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Resilience makes us stronger

Resilience can be strengthened at any stage in life.

Build Your Own Resilience

You can do a few simple things to help strengthen resilience:


about ACEs and be part of breaking the cycle

Develop and maintain

supportive, healthy relationships

Take Care of yourself

try to get enough sleep, eat healthy food and exercise regularly

Protective Factors

These positive supports strengthen our ability to weather negative life experiences. Several factors encourage healthy development and build resilience in kids and adults:4,5,6

Resilience starts with nurturing relationshipsfriendship networksstrong cultural identitysupportive caregiversconnected communitiesrole models & mentorswelcoming schools

Supportive, nurturing relationships with caregivers and other adults

Positive networks of extended family and friends

Support to develop healthy coping skills

Strong cultural identity

Healthy caregivers

Safe and connected communities

Role models and mentors

Positive school environment

Risk Factors

What puts children at greater risk of adverse childhood experiences? It’s a complex picture. A combination of individual, relational, community, and societal factors can all contribute.6

Lack of understanding of children’s needs, child development and parenting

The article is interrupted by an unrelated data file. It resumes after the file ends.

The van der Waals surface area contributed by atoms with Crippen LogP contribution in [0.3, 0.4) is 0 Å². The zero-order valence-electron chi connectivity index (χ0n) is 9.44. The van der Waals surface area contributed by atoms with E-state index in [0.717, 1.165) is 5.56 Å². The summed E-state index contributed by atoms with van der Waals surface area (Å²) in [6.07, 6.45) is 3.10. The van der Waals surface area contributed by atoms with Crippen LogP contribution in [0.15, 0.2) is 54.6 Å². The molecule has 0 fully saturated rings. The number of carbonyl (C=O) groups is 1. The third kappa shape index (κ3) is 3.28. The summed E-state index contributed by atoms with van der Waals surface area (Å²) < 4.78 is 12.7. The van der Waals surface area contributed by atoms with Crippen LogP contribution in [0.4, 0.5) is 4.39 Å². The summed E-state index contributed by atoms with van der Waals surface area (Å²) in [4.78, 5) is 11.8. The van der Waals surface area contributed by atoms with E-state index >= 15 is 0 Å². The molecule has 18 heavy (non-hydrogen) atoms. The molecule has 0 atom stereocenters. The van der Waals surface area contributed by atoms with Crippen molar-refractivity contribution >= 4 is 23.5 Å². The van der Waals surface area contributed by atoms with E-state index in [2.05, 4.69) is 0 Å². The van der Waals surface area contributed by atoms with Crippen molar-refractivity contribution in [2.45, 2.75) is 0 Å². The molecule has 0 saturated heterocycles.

Parental history of child abuse and or neglect

Substance abuse or mental health issues in the family

Parental characteristics: young age, low education, single parenthood, large number of dependent children, and low income

Unrelated, transient caregivers in the home

Parental thoughts and emotions that tend to support or justify maltreatment behaviours

Social isolation

Family disorganization, dissolution, and violence, including intimate partner violence

Parenting stress, poor parent-child relationships, and negative interactions

Community violence

Concentrated neighborhood disadvantage (e.g., high poverty and residential instability, high unemployment rates, and high density of alcohol outlets), and poor social connections

1.Masten, A.S., Gewirtz, A.H., & Sapienza, J.K. (2013). Resilience in development: the importance of  early childhood. Retrieved March 15, 2018.
2.Alberta Family Wellness (2018). Resilience: Why do some of us bounce back from adversity better than others do? Retrieved March 15, 2018.
3.Benzies, K. & Mychasiuk, R. (2009). Fostering family resiliency: a review of the key protective factors. Child & Family Social Work, 14, 103-114. Retrieved March 15, 2018.
4.Child Welfare Information Gateway (2015). Promoting Protective Factors for In-Risk Families and Youth: A Guide for Practitioners. Retrieved March 26, 2018.
5.Center on the Developing Child at Harvard University (2009). Young Children Develop in an Environment of Relationships: Working Paper No.1. Retrieved March 15, 2018.
6National Center for Injury Prevention and Control, Division of Violence Prevention. (2019). Risk and Protective Factors. Retrieved March 15, 2018.